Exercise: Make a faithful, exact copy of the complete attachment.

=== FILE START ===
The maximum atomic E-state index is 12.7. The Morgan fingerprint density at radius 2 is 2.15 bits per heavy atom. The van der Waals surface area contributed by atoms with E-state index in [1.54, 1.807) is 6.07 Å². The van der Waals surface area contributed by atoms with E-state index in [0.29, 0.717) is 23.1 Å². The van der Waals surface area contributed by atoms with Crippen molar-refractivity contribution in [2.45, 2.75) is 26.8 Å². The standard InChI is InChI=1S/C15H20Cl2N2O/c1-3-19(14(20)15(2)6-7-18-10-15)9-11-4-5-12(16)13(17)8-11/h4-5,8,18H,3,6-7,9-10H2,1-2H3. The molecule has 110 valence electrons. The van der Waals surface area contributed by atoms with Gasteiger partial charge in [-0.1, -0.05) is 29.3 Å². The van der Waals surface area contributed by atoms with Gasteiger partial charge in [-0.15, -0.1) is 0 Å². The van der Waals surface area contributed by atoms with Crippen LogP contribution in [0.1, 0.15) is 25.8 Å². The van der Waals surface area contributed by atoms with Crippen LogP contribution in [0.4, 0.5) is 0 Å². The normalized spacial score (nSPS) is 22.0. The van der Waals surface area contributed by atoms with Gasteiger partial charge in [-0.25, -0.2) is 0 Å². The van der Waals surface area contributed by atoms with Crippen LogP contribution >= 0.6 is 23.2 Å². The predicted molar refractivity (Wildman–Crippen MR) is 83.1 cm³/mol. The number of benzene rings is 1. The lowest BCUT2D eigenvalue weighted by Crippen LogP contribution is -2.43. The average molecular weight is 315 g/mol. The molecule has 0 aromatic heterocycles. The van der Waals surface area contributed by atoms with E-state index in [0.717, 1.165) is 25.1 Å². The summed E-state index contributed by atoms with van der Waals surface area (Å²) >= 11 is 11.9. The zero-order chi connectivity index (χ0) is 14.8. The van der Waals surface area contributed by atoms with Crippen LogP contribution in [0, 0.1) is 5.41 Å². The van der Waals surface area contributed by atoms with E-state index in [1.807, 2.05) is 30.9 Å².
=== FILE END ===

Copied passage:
The maximum atomic E-state index is 12.7. The Morgan fingerprint density at radius 2 is 2.15 bits per heavy atom. The van der Waals surface area contributed by atoms with E-state index in [1.54, 1.807) is 6.07 Å². The van der Waals surface area contributed by atoms with E-state index in [0.29, 0.717) is 23.1 Å². The van der Waals surface area contributed by atoms with Crippen molar-refractivity contribution in [2.45, 2.75) is 26.8 Å². The standard InChI is InChI=1S/C15H20Cl2N2O/c1-3-19(14(20)15(2)6-7-18-10-15)9-11-4-5-12(16)13(17)8-11/h4-5,8,18H,3,6-7,9-10H2,1-2H3. The molecule has 110 valence electrons. The van der Waals surface area contributed by atoms with Gasteiger partial charge in [-0.1, -0.05) is 29.3 Å². The van der Waals surface area contributed by atoms with Gasteiger partial charge in [-0.15, -0.1) is 0 Å². The van der Waals surface area contributed by atoms with Crippen LogP contribution in [0.1, 0.15) is 25.8 Å². The van der Waals surface area contributed by atoms with Crippen LogP contribution in [0.4, 0.5) is 0 Å². The normalized spacial score (nSPS) is 22.0. The van der Waals surface area contributed by atoms with Gasteiger partial charge in [-0.25, -0.2) is 0 Å². The van der Waals surface area contributed by atoms with Crippen LogP contribution >= 0.6 is 23.2 Å². The predicted molar refractivity (Wildman–Crippen MR) is 83.1 cm³/mol. The number of benzene rings is 1. The lowest BCUT2D eigenvalue weighted by Crippen LogP contribution is -2.43. The average molecular weight is 315 g/mol. The molecule has 0 aromatic heterocycles. The van der Waals surface area contributed by atoms with E-state index in [0.717, 1.165) is 25.1 Å². The summed E-state index contributed by atoms with van der Waals surface area (Å²) >= 11 is 11.9. The zero-order chi connectivity index (χ0) is 14.8. The van der Waals surface area contributed by atoms with Crippen LogP contribution in [0, 0.1) is 5.41 Å². The van der Waals surface area contributed by atoms with E-state index in [1.807, 2.05) is 30.9 Å².